General Motors on Monday confirmed it would axe Pontiac and focus on just four core brands in the US – Chevrolet, Cadillac, Buick and GMC – with fewer models and “a more competitive level of marketing support per brand”.

Pontiac will be phased out by the end of next year by which time GM will offering 34 models, down 29% from 48 in 2008, the automaker said in a revised restructuring plan submitted to the US government.

The US dealer count will be slashed 42% from 6,246 in 2008 to 3,605 by the end of next year. GM noted this was a further reduction of 500 dealers, and four years sooner, than in the plan it submitted on 17 February.

GM said the number of assembly, powertrain, and stamping plants in the US would be cut 28% from 47 in 2008 to 34 by the end of 2010, and to 31 by 2012. This is an acceleration of six plant idling/closures from the 17 February plan, and one additional plant closure.

US hourly employment levels will be reduced about 34% from about 61,000 in 2008 to 40,000 in 2010, and are projected to level off at about 38,000 from 2011.

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This is a further reduction of 7,000 to 8,000 employees from the 17 February plan. The plan assumes a 34% reduction of US hourly labour costs from $7.6bn in 2008 to $5bn in 2010.

GM also expects a further decline in salaried and executive employment.

GM North America has forecast the consequent lower structural costs will enable it to break even (adjusted EBIT basis) at a total US industry volume of approximately 10m vehicles, substantially below the 15m to 17m annual sales rates recorded from 1995 through 2007.

“The revised plan accelerates the time line for a number of important actions and makes deeper cuts in several key areas of GM’s operations, with the objective to make us a leaner, faster, and more customer-focused organisation going forward,” the automaker said in a statement.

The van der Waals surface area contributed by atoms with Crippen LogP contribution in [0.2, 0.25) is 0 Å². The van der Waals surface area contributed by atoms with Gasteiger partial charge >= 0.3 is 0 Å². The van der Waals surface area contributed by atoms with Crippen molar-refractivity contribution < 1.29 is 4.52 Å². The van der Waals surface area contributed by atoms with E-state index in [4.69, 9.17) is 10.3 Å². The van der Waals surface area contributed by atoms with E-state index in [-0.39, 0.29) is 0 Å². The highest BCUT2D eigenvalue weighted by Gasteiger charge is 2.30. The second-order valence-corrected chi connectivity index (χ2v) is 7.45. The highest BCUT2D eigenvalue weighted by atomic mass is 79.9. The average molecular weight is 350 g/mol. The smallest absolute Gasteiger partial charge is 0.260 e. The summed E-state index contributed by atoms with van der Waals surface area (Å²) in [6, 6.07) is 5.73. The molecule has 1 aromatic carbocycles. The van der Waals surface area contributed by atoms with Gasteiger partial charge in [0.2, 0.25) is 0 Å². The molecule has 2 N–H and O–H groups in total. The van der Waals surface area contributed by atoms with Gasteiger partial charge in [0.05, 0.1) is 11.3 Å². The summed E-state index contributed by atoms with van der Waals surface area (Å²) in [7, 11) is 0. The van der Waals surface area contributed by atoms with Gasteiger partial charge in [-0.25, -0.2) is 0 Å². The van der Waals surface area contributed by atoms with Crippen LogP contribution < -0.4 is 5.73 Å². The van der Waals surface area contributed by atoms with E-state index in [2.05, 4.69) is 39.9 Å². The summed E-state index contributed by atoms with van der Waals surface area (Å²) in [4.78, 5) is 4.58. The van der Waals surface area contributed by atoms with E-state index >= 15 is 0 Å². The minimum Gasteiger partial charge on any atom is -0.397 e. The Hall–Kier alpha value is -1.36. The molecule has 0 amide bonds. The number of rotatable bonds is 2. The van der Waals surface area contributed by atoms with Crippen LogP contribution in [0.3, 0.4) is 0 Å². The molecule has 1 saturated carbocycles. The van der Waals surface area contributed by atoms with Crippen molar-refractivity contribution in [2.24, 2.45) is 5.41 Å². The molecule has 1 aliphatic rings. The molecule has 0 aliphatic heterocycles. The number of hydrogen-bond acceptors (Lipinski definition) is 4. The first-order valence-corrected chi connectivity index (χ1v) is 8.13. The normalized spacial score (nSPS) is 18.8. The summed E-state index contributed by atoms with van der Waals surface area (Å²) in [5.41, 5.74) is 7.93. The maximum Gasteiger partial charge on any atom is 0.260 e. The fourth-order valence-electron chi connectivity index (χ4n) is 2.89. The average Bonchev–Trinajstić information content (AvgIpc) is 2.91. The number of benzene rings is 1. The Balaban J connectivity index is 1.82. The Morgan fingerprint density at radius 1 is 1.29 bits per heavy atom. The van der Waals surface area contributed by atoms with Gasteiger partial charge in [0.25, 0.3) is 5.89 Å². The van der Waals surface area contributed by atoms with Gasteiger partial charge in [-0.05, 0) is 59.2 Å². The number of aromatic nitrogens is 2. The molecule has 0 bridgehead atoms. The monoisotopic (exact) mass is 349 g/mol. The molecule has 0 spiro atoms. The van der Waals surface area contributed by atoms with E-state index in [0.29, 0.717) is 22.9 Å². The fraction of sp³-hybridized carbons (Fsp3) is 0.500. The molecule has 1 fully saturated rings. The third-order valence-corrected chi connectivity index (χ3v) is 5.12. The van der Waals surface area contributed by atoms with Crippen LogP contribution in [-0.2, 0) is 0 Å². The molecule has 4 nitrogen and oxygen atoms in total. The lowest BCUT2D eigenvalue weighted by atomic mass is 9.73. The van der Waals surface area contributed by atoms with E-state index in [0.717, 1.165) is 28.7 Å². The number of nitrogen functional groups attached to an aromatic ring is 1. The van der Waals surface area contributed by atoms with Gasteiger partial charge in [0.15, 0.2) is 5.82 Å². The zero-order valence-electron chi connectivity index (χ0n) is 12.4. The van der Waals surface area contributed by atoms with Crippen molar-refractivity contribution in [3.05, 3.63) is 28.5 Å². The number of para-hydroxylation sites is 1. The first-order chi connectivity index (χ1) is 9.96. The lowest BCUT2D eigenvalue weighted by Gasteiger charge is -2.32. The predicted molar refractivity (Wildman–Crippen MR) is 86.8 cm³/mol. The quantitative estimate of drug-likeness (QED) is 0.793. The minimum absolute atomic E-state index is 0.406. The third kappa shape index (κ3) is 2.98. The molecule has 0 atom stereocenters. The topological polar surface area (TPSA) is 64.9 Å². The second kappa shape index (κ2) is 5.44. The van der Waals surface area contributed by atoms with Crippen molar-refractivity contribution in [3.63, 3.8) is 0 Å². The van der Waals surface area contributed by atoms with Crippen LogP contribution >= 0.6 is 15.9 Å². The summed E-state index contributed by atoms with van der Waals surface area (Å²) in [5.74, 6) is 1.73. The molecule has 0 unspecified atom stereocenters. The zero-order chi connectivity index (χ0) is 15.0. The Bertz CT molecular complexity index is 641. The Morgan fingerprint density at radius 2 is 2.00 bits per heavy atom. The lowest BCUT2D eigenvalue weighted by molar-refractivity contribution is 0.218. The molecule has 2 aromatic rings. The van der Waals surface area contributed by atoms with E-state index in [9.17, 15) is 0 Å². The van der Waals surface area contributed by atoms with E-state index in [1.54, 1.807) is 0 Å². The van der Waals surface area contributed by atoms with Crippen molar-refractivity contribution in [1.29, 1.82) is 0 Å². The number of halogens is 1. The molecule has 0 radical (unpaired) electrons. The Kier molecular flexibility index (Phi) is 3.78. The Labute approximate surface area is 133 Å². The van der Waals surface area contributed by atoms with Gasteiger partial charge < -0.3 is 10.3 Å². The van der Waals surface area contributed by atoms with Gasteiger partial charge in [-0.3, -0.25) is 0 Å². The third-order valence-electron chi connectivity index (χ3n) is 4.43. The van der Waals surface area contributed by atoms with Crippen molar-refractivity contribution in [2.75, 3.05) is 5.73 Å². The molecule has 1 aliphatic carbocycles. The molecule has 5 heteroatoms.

“We are taking tough but necessary actions that are critical to GM’s long-term viability,” said president and CEO Fritz Henderson.

GM said it planned to resolve the future of Saab, Saturn, and Hummer by the end of 2009.

The latest viability plan reduces GM’s market share projections to adjust for the impact of the brand and dealer consolidation, as well as for the short-term impact of speculation regarding a GM bankruptcy. The plan assumes a 19.5% share in 2009, with share stabilising in the 18.4% to 18.9% range in subsequent years.

“We have strong new product coming for our four core brands: the Chevrolet Camaro, Equinox, Cruze and Volt; Buick LaCrosse; GMC Terrain; and Cadillac SRX and CTS Sport Wagon and Coupe,” said Henderson. “A tighter focus by GM and its dealers will help give these products the capital investment, marketing and advertising support they need to be truly successful.”

GM on Monday launched a bond exchange offer for approximately $27bn of its unsecured public debt. If successful, the exchange would result in the conversion of a large majority of this debt to equity.

“A stronger balance sheet would free the company to invest in the products and technologies of the future,” Henderson said. “It will also help provide stability and security to our customers, our dealers, our employees, and our suppliers.”

GM said discussions with the UAW to modify the terms of the Voluntary Employee Benefit Association (VEBA), and with the US Treasury regarding possible conversion of its debt to equity were continuing.

“The current bond exchange offer is conditioned on the converting to equity of at least 50% of GM’s outstanding US treasury debt at 1 June, 2009, and at least 50% of GM’s future financial obligations to the new VEBA. GM expects a debt reduction of at least $20bn between the two actions,” the automaker said.

In total, the US treasury debt conversion, VEBA modification and bond exchange could result in at least $44bn in debt reduction.

GM added it would will continue to invest in future products and new technologies, with $5.4bn allocated in 2009, and investments ranging from $5.3 to $6.7bn from 2010 to 2014.

“Development and testing of the Chevy Volt extended-range electric car remains on track for start of production by the end of 2010 and arrival in Chevrolet dealer showrooms soon thereafter,” it said.

“The viability plan reflects the direction of President Obama and the US treasury that GM should go further and faster on our restructuring,” Henderson said.